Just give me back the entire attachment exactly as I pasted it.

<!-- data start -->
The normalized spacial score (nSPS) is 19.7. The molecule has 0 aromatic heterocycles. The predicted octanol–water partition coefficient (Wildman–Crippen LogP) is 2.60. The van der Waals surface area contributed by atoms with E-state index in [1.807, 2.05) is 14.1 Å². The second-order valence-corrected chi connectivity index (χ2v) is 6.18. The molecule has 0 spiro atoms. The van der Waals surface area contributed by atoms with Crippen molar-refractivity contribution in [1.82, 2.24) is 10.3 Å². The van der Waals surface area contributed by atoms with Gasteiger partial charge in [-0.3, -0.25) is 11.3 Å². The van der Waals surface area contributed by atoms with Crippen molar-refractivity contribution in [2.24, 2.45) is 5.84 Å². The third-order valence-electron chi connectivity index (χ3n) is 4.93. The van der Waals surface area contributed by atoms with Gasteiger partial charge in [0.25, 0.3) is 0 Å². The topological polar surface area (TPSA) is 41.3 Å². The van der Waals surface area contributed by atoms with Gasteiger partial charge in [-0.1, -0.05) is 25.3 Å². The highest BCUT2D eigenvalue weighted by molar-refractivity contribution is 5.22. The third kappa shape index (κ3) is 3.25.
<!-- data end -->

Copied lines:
The normalized spacial score (nSPS) is 19.7. The molecule has 0 aromatic heterocycles. The predicted octanol–water partition coefficient (Wildman–Crippen LogP) is 2.60. The van der Waals surface area contributed by atoms with E-state index in [1.807, 2.05) is 14.1 Å². The second-order valence-corrected chi connectivity index (χ2v) is 6.18. The molecule has 0 spiro atoms. The van der Waals surface area contributed by atoms with Crippen molar-refractivity contribution in [1.82, 2.24) is 10.3 Å². The van der Waals surface area contributed by atoms with Gasteiger partial charge in [-0.3, -0.25) is 11.3 Å². The van der Waals surface area contributed by atoms with Crippen molar-refractivity contribution in [2.24, 2.45) is 5.84 Å². The third-order valence-electron chi connectivity index (χ3n) is 4.93. The van der Waals surface area contributed by atoms with Gasteiger partial charge in [0.25, 0.3) is 0 Å². The topological polar surface area (TPSA) is 41.3 Å². The van der Waals surface area contributed by atoms with Gasteiger partial charge in [-0.1, -0.05) is 25.3 Å². The highest BCUT2D eigenvalue weighted by molar-refractivity contribution is 5.22. The third kappa shape index (κ3) is 3.25.